There was no time for Jasmine to answer, for through one of the far entrances of the drawing-room Al'mah entered. Her manner was composed--if possible more composed than usual, and she looked around her calmly. At that moment a servant handed Byng a letter. It contained only a few words, and it ran:
"DEAR BYNG,--Fellowes is gone. I found him dead in his rooms. An inquest will be held to-morrow. There are no signs of violence; neither of suicide or anything else. If you want me, I shall be at my rooms after ten o'clock to-night. I have got all his papers." Yours ever,
Jasmine watched Rudyard closely as he read. A strange look passed over his face, but his hand was steady as he put the note in his pocket. She then saw him look searchingly at Al'mah as he went forward to greet her.
On the instant Rudyard had made up his mind what to do. It was clear that Al'mah did not know that Fellowes was dead, or she would not be here; for he knew of their relations, though he had never told Jasmine. Jasmine did not suspect the truth, or Al'mah would not be where she was; and Fellowes would never have written to Jasmine the letter for which he had paid with his life.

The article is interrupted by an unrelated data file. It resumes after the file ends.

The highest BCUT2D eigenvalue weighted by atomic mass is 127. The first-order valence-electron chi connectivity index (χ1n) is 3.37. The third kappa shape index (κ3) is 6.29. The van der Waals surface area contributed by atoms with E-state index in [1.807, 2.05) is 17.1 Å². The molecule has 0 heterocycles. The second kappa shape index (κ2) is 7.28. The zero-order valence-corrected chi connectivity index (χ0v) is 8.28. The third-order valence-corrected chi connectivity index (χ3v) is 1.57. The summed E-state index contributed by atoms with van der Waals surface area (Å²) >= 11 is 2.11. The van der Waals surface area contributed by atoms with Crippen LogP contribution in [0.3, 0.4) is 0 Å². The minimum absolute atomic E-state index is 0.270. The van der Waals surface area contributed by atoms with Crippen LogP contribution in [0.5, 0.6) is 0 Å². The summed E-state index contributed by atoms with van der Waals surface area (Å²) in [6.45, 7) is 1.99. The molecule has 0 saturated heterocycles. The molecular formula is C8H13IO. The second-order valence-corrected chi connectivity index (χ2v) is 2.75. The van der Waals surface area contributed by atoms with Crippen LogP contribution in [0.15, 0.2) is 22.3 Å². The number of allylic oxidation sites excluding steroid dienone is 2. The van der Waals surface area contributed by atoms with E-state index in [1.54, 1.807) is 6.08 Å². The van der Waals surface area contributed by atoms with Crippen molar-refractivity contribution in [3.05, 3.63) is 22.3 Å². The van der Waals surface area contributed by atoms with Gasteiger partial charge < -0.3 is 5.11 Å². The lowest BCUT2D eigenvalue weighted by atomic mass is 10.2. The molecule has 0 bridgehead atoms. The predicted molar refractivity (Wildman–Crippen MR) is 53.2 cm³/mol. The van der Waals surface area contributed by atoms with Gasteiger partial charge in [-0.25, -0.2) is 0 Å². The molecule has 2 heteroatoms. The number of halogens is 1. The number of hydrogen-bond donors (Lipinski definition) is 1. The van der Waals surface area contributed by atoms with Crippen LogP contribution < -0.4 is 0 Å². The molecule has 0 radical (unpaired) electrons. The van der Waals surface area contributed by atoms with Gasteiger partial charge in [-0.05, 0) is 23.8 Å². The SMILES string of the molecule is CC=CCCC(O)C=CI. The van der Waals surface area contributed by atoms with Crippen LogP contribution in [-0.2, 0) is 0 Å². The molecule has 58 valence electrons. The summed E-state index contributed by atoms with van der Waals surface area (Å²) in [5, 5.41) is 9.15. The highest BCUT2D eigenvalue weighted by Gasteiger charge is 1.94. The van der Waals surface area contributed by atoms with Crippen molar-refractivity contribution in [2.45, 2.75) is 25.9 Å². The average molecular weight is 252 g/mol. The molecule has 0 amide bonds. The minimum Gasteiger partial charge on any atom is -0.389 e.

Al'mah was gently appreciative of the welcome she received from both Byng and Jasmine, and she prepared to sing.
"Yes, I think I am in good voice," she said to Jasmine, presently. Then Rudyard went, giving his wife's arm a little familiar touch as he passed, and said:
"Remember, we must have some patriotic things tonight. I'm sure Al'mah will feel so, too. Something really patriotic and stirring. We shall need it--yes we shall need cheering very badly before we've done. We're not going to have a walk-over in South Africa. Cheering up is what we want, and we must have it."
Again he cast a queer, inquiring look at Al'mah, to which he got no response, and to himself he said, grimly: "Well, it's better she should not know it--here."